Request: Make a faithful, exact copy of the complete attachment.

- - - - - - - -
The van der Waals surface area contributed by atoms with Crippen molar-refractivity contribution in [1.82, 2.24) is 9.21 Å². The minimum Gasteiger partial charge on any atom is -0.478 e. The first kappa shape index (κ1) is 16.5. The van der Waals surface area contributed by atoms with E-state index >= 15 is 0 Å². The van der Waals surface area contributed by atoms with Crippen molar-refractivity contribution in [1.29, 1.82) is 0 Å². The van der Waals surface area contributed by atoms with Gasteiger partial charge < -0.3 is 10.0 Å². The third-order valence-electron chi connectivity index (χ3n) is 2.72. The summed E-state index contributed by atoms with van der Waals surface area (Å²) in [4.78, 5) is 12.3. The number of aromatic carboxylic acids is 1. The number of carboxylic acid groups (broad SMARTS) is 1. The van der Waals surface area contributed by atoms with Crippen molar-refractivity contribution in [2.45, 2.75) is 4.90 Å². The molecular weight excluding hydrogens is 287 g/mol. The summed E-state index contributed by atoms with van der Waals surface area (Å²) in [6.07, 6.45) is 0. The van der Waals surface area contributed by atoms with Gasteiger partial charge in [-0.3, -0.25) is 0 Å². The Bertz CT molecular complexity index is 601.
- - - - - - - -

The van der Waals surface area contributed by atoms with Crippen molar-refractivity contribution in [1.82, 2.24) is 9.21 Å². The minimum Gasteiger partial charge on any atom is -0.478 e. The first kappa shape index (κ1) is 16.5. The van der Waals surface area contributed by atoms with E-state index >= 15 is 0 Å². The van der Waals surface area contributed by atoms with Crippen molar-refractivity contribution in [1.29, 1.82) is 0 Å². The van der Waals surface area contributed by atoms with Gasteiger partial charge < -0.3 is 10.0 Å². The third-order valence-electron chi connectivity index (χ3n) is 2.72. The summed E-state index contributed by atoms with van der Waals surface area (Å²) in [4.78, 5) is 12.3. The number of aromatic carboxylic acids is 1. The number of carboxylic acid groups (broad SMARTS) is 1. The van der Waals surface area contributed by atoms with Crippen molar-refractivity contribution in [2.45, 2.75) is 4.90 Å². The molecular weight excluding hydrogens is 287 g/mol. The summed E-state index contributed by atoms with van der Waals surface area (Å²) in [6.07, 6.45) is 0. The van der Waals surface area contributed by atoms with Gasteiger partial charge in [-0.3, -0.25) is 0 Å². The Bertz CT molecular complexity index is 601.